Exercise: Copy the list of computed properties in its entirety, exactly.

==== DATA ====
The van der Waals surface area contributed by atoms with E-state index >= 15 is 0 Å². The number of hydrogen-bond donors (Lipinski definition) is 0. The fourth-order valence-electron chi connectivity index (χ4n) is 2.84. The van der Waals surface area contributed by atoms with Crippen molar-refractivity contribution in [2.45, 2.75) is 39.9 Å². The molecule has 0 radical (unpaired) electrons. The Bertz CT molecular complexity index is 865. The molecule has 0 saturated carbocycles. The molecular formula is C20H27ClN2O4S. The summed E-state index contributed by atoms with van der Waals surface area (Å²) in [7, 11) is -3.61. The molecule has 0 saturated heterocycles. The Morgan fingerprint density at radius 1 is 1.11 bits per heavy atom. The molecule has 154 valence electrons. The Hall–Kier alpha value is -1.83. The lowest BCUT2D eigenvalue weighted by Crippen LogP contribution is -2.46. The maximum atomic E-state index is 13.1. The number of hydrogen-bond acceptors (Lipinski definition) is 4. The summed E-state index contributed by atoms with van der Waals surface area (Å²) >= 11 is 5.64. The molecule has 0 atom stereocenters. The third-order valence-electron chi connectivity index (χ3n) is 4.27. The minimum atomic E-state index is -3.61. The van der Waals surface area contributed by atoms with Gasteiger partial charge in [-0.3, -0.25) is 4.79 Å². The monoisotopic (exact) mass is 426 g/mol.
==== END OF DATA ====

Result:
The van der Waals surface area contributed by atoms with E-state index >= 15 is 0 Å². The number of hydrogen-bond donors (Lipinski definition) is 0. The fourth-order valence-electron chi connectivity index (χ4n) is 2.84. The van der Waals surface area contributed by atoms with Crippen molar-refractivity contribution in [2.45, 2.75) is 39.9 Å². The molecule has 0 radical (unpaired) electrons. The Bertz CT molecular complexity index is 865. The molecule has 0 saturated carbocycles. The molecular formula is C20H27ClN2O4S. The summed E-state index contributed by atoms with van der Waals surface area (Å²) in [7, 11) is -3.61. The molecule has 0 saturated heterocycles. The Morgan fingerprint density at radius 1 is 1.11 bits per heavy atom. The molecule has 154 valence electrons. The Hall–Kier alpha value is -1.83. The lowest BCUT2D eigenvalue weighted by Crippen LogP contribution is -2.46. The maximum atomic E-state index is 13.1. The number of hydrogen-bond acceptors (Lipinski definition) is 4. The summed E-state index contributed by atoms with van der Waals surface area (Å²) >= 11 is 5.64. The molecule has 0 atom stereocenters. The third-order valence-electron chi connectivity index (χ3n) is 4.27. The minimum atomic E-state index is -3.61. The van der Waals surface area contributed by atoms with Gasteiger partial charge in [-0.3, -0.25) is 4.79 Å². The monoisotopic (exact) mass is 426 g/mol.